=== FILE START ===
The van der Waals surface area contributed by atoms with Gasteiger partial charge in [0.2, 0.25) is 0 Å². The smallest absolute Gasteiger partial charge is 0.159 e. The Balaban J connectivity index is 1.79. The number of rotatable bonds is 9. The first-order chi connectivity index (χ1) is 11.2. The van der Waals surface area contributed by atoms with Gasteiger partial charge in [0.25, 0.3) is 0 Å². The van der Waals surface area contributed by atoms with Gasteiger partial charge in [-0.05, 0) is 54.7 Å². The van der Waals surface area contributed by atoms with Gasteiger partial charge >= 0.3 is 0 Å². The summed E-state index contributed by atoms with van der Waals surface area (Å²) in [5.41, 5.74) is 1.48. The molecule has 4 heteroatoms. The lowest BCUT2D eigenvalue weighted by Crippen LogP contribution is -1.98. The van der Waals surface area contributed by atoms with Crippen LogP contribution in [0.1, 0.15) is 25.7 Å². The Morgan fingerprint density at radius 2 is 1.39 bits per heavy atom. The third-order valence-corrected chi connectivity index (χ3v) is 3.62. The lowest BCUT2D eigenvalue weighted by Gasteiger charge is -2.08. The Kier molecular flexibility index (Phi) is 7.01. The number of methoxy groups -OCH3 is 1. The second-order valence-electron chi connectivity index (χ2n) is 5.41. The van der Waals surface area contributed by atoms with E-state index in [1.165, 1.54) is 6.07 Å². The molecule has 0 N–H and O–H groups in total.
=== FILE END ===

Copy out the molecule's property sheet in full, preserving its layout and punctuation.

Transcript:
The van der Waals surface area contributed by atoms with Gasteiger partial charge in [0.2, 0.25) is 0 Å². The smallest absolute Gasteiger partial charge is 0.159 e. The Balaban J connectivity index is 1.79. The number of rotatable bonds is 9. The first-order chi connectivity index (χ1) is 11.2. The van der Waals surface area contributed by atoms with Gasteiger partial charge in [0.25, 0.3) is 0 Å². The van der Waals surface area contributed by atoms with Gasteiger partial charge in [-0.05, 0) is 54.7 Å². The van der Waals surface area contributed by atoms with Gasteiger partial charge >= 0.3 is 0 Å². The summed E-state index contributed by atoms with van der Waals surface area (Å²) in [5.41, 5.74) is 1.48. The molecule has 4 heteroatoms. The lowest BCUT2D eigenvalue weighted by Crippen LogP contribution is -1.98. The van der Waals surface area contributed by atoms with Crippen LogP contribution in [0.1, 0.15) is 25.7 Å². The Morgan fingerprint density at radius 2 is 1.39 bits per heavy atom. The third-order valence-corrected chi connectivity index (χ3v) is 3.62. The lowest BCUT2D eigenvalue weighted by Gasteiger charge is -2.08. The Kier molecular flexibility index (Phi) is 7.01. The number of methoxy groups -OCH3 is 1. The second-order valence-electron chi connectivity index (χ2n) is 5.41. The van der Waals surface area contributed by atoms with E-state index in [1.165, 1.54) is 6.07 Å². The molecule has 0 N–H and O–H groups in total.